Gotta love the way the New York tabloids handle Yankees-Red Sox things. Check out this headline in the Daily News:
Red Sox turn their backs on history
You’d think they committed some awful atrocity like using a Ted Williams jersey to clean up the men’s room or something. The reality: they didn’t feel like bidding on a silver trophy the team’s owner was once given for winning the 1912 World Series:
The New Jersey memorabilia collector who sold the trophy commemorating the Boston Red Sox’s 1912 World Series victory last week says he’s shocked the club showed no interest in the piece.
“Boston prides itself in its history,” Robert Fraser tells The Score. “John Henry and his crew blew this one! … I am shocked that the Red Sox didn’t bid on their historical 1912 World Series Trophy. It’s extremely disappointing that they would rather have the replica 1912 World Series Trophy on display at Fenway Park instead of having the real one,” he says.
Another way to describe this story, then, would be “memorabilia dealer mad that the Red Sox didn’t bid up the price, thereby enriching memorabilia dealer further.”
I mean, if he really cared about history and tradition and stuff, he’d donate the thing to the team so they could put it on display for all of the fans to see, right?
Why is this man smiling? Man, I wouldn’t be smiling if I read what I just read.
This is the week when ESPN’s Keith Law releases his prospect and farm system rankings. He kicks off his content this week with a top-to-bottom ranking of all 30 farm systems. As a rule he limits his analysis to players who are currently in the minors and who have not yet exhausted their rookie of the year eligibility.
For the second straight year, Law ranks the Braves as the best system in baseball. Number two — making a big leap from last year’s number 13 ranking – is the New York Yankees. Dead last: the Arizona Diamondbacks, which Law says “Dave Stewart ritually disemboweled” over the past two years. That’s gotta hurt.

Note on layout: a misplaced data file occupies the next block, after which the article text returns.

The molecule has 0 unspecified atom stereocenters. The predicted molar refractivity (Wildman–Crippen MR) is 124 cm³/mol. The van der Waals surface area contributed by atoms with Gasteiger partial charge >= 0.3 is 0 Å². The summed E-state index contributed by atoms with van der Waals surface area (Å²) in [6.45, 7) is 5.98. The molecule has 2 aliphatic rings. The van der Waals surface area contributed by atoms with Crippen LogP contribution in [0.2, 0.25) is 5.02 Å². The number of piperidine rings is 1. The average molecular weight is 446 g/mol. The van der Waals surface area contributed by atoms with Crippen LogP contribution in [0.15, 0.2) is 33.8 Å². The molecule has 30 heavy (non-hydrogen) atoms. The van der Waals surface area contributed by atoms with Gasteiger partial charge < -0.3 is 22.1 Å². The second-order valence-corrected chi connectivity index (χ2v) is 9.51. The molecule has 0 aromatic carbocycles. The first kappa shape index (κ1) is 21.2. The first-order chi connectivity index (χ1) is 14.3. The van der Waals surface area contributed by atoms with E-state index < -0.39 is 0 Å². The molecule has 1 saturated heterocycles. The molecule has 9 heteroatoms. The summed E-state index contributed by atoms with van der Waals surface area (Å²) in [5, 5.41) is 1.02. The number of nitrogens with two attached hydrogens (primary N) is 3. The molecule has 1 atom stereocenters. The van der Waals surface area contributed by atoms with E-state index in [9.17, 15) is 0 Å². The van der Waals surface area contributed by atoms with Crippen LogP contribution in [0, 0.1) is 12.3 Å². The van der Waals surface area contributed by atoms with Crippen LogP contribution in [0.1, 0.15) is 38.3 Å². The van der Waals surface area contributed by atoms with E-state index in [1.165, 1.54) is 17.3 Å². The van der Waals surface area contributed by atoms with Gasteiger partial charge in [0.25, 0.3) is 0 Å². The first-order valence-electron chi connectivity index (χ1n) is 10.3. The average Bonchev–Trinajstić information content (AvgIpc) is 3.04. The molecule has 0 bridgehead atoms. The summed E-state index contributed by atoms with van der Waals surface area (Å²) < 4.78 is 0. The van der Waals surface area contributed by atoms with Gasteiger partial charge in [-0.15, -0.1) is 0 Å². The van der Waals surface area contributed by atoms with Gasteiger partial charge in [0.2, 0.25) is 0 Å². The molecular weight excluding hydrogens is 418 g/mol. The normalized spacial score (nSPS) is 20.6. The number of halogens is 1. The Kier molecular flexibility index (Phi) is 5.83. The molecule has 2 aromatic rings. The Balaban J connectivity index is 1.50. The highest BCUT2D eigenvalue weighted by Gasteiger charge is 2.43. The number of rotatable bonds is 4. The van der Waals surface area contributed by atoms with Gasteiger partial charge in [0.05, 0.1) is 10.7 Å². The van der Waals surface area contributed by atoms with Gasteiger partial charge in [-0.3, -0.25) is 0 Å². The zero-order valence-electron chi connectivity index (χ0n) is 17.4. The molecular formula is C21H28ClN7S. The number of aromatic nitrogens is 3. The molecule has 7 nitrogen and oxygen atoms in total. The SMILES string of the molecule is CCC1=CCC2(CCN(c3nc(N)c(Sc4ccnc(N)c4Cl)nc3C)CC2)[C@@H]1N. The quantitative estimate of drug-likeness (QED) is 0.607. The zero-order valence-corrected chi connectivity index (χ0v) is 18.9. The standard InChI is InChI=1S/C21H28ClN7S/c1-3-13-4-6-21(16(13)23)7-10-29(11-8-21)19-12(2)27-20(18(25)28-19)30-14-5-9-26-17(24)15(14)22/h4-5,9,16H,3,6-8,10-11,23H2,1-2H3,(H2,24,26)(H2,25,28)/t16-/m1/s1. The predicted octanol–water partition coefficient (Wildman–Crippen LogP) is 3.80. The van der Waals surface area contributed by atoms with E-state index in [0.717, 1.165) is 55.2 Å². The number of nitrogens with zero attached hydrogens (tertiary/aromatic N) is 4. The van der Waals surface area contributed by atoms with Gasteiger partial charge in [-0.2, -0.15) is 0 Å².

If you want to know the reasons and the rankings of everyone in between you’ll have to get an ESPN Insider subscription. Sorry, I know everyone hates to pay for content on the Internet, but Keith and others who do this kind of work put a lot of damn work into it and this is what pays their bills. I typically don’t like to pay for content myself, but I do pay for an ESPN Insider subscription. It’s worth it for Law’s work alone.
The Toronto Blue Jays, like a lot of teams, will wear an alternate jersey next year. It’ll be for Sunday home games. They call it their “Canadiana,” uniforms. Which, hey, let’s hear it for national pride.
(question to Canada: my grandmother and my three of my four maternal great-grandparents were Canadian. Does that give me any rights to emigrate? You know, just in case? No reason for asking that today. Just curious!).
Anyway, these are the uniforms:
More like RED Jays, am I right?
OK, I am not going to leave this country. I’m going to stay here and fight for what’s right: a Major League Baseball-wide ban on all red alternate jerseys for anyone except the Cincinnati Reds, who make theirs work somehow. All of the rest of them look terrible.
Oh, Canada indeed.